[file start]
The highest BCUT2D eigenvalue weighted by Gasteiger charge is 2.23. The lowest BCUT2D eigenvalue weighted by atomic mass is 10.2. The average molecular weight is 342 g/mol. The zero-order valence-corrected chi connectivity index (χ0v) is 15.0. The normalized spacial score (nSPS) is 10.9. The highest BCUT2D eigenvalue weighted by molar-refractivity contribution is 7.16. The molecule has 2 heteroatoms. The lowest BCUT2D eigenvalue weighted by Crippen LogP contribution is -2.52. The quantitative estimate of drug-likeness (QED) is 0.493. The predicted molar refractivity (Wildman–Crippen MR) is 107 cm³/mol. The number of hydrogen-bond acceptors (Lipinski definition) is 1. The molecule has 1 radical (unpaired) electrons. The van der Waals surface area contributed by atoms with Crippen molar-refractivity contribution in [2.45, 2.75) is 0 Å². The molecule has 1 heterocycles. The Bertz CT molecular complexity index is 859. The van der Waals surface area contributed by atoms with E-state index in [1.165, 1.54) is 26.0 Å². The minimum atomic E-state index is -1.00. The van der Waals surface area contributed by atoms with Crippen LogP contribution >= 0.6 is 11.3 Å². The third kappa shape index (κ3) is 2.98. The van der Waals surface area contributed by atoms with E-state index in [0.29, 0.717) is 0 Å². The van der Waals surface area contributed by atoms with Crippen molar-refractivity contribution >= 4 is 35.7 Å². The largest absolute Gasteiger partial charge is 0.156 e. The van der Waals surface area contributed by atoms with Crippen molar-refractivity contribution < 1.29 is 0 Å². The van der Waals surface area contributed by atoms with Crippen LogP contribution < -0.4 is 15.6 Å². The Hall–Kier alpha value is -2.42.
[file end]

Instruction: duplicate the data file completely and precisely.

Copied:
The highest BCUT2D eigenvalue weighted by Gasteiger charge is 2.23. The lowest BCUT2D eigenvalue weighted by atomic mass is 10.2. The average molecular weight is 342 g/mol. The zero-order valence-corrected chi connectivity index (χ0v) is 15.0. The normalized spacial score (nSPS) is 10.9. The highest BCUT2D eigenvalue weighted by molar-refractivity contribution is 7.16. The molecule has 2 heteroatoms. The lowest BCUT2D eigenvalue weighted by Crippen LogP contribution is -2.52. The quantitative estimate of drug-likeness (QED) is 0.493. The predicted molar refractivity (Wildman–Crippen MR) is 107 cm³/mol. The number of hydrogen-bond acceptors (Lipinski definition) is 1. The molecule has 1 radical (unpaired) electrons. The van der Waals surface area contributed by atoms with Crippen molar-refractivity contribution in [2.45, 2.75) is 0 Å². The molecule has 1 heterocycles. The Bertz CT molecular complexity index is 859. The van der Waals surface area contributed by atoms with E-state index in [1.165, 1.54) is 26.0 Å². The minimum atomic E-state index is -1.00. The van der Waals surface area contributed by atoms with Crippen LogP contribution >= 0.6 is 11.3 Å². The third kappa shape index (κ3) is 2.98. The van der Waals surface area contributed by atoms with E-state index in [0.29, 0.717) is 0 Å². The van der Waals surface area contributed by atoms with Crippen molar-refractivity contribution >= 4 is 35.7 Å². The largest absolute Gasteiger partial charge is 0.156 e. The van der Waals surface area contributed by atoms with Crippen molar-refractivity contribution < 1.29 is 0 Å². The van der Waals surface area contributed by atoms with Crippen LogP contribution < -0.4 is 15.6 Å². The Hall–Kier alpha value is -2.42.